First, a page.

‘Everyone In’ Again?
Almost nine months have passed since R (Ncube) v Brighton and Hove  EWHC 578 confirmed the statutory basis for the much lauded ‘Everyone In’ policy adopted in response to the Covid-19 pandemic. Since then, there have been a series of confused reports as to whether and to what extent the scheme has continued as the threat posed by the pandemic has evolved and successor schemes (including the ‘Next Steps’ and ‘Protect’ initiatives) have been announced. In July 2021 the Ministry of Housing, Communities, and Local Government sought to address this, confirming that ‘the work of Everyone In is ongoing’ in a press statement in response to reports that central government had instructed local authorities the scheme was ending. However, this confirmation has not necessarily been matched with funding for local authorities actually responsible for delivery. As the UK heads back into winter and the government refuses to rule out a return to lockdown in response to the ‘Omicron’ variant, three forthcoming judicial review cases will consider the operation of the scheme by both central and local government.
The first, R (ZLL) v Secretary of State for Housing Communities and Local Government, challenges central government’s policy and messaging around ‘Everyone In’ on two grounds: firstly on the ground of a lack of transparency, on the basis that the government appears to have adopted an ‘unpublished policy’ which deviated from its publicly stated position that no-one should be on the street during the pandemic; and secondly on the ground of failure to consult properly (for example with Shelter and other homelessness charities and non-governmental organisations) when taking the decision to bring the policy to an end. This case has been listed for hearing in December 2021. The second, R (ZLL) v Camden challenges a policy adopted by the London Borough of Camden in early 2021 of requiring rough sleepers to be ‘verified’ as street homeless by outreach workers before any assistance would be offered by the authority under ‘Everyone In’. This case has been listed for hearing in early 2022. Finally, R (Cort) v Lambeth challenges the operation of the ‘Everyone In’ scheme by the London Borough of Lambeth on the ground that the discretion under s. 138 Local Government Act 1972 and s. 2B NHS Act 2006 was exercised arbitrarily and without regard to public health guidance given by central government. This case has been listed for hearing in February 2022.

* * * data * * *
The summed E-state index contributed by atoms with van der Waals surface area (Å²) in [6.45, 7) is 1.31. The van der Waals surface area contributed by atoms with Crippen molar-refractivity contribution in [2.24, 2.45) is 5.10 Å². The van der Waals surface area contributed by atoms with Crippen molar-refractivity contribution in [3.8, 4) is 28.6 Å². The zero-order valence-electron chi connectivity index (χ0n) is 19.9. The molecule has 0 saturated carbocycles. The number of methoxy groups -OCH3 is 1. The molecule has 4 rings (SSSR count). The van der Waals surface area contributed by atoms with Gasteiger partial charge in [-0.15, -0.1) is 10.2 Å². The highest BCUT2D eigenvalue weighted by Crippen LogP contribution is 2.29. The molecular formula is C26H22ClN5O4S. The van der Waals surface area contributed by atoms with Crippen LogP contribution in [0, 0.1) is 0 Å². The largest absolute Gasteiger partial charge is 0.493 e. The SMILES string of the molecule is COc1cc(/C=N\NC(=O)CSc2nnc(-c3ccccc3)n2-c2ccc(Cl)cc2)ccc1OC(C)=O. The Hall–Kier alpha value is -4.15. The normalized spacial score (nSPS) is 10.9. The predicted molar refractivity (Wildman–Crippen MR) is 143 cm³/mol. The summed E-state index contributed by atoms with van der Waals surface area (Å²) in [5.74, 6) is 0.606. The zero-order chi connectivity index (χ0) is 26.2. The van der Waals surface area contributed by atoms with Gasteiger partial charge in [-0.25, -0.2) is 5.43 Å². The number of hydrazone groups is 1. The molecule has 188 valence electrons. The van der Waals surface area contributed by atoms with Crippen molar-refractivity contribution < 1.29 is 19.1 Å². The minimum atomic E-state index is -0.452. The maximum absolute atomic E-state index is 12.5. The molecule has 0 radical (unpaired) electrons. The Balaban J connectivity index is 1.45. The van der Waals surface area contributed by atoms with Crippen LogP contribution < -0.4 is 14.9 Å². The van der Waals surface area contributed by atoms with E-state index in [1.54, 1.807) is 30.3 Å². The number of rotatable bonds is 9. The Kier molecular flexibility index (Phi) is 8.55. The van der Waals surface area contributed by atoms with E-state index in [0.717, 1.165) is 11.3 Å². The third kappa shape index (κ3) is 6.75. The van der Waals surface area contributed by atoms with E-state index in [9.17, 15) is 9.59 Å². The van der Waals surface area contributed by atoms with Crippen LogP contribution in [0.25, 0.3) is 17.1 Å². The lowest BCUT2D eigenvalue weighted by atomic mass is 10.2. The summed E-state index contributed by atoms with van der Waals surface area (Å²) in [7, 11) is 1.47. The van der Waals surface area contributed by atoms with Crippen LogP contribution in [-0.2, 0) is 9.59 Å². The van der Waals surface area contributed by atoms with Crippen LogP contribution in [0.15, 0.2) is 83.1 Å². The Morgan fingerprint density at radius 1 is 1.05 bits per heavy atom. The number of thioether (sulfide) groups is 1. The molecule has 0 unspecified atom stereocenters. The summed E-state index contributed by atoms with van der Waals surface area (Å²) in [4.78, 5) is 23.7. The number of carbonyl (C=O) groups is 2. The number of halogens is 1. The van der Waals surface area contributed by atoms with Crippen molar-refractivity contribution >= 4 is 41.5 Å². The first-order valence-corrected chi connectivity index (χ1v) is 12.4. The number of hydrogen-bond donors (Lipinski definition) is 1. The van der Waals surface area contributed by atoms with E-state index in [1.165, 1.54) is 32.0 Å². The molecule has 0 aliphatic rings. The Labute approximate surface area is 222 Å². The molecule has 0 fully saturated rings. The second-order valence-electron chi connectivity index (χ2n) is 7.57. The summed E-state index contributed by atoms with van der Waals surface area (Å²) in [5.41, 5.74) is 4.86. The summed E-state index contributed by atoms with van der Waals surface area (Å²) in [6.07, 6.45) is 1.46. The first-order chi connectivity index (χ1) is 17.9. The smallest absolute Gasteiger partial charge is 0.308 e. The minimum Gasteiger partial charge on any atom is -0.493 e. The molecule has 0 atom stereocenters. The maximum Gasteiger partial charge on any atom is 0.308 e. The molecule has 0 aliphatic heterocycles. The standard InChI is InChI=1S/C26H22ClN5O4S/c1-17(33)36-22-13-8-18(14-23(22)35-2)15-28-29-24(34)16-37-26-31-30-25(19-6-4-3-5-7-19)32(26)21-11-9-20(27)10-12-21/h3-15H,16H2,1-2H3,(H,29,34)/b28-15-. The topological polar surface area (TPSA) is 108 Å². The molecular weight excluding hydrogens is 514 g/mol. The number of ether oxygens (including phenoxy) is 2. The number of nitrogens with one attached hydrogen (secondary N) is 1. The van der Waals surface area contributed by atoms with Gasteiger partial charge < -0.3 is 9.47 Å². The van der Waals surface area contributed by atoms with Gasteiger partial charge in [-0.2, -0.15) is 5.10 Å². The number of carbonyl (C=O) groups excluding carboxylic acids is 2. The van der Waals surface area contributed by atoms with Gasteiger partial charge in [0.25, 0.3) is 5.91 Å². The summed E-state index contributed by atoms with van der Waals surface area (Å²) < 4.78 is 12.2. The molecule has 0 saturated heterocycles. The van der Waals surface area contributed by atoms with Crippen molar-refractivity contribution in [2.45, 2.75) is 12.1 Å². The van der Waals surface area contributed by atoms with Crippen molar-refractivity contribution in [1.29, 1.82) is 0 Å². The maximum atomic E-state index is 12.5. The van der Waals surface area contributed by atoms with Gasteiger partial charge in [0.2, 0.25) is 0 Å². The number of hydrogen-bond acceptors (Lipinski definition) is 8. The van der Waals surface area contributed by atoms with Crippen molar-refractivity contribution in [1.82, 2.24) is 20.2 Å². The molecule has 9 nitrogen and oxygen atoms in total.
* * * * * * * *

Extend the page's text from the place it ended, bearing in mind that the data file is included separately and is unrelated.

It is to be hoped that between them the three cases will provide further clarity around the operation of the ‘Everyone In’ scheme. The issues raised also potentially have wider implications for the lawful operation of any successor scheme and other emergency schemes operated under s. 138 of the 1972 Act and / or s. 2B of the 2006 Act.
Siân McGibbon, 4-5 Gray’s Inn Square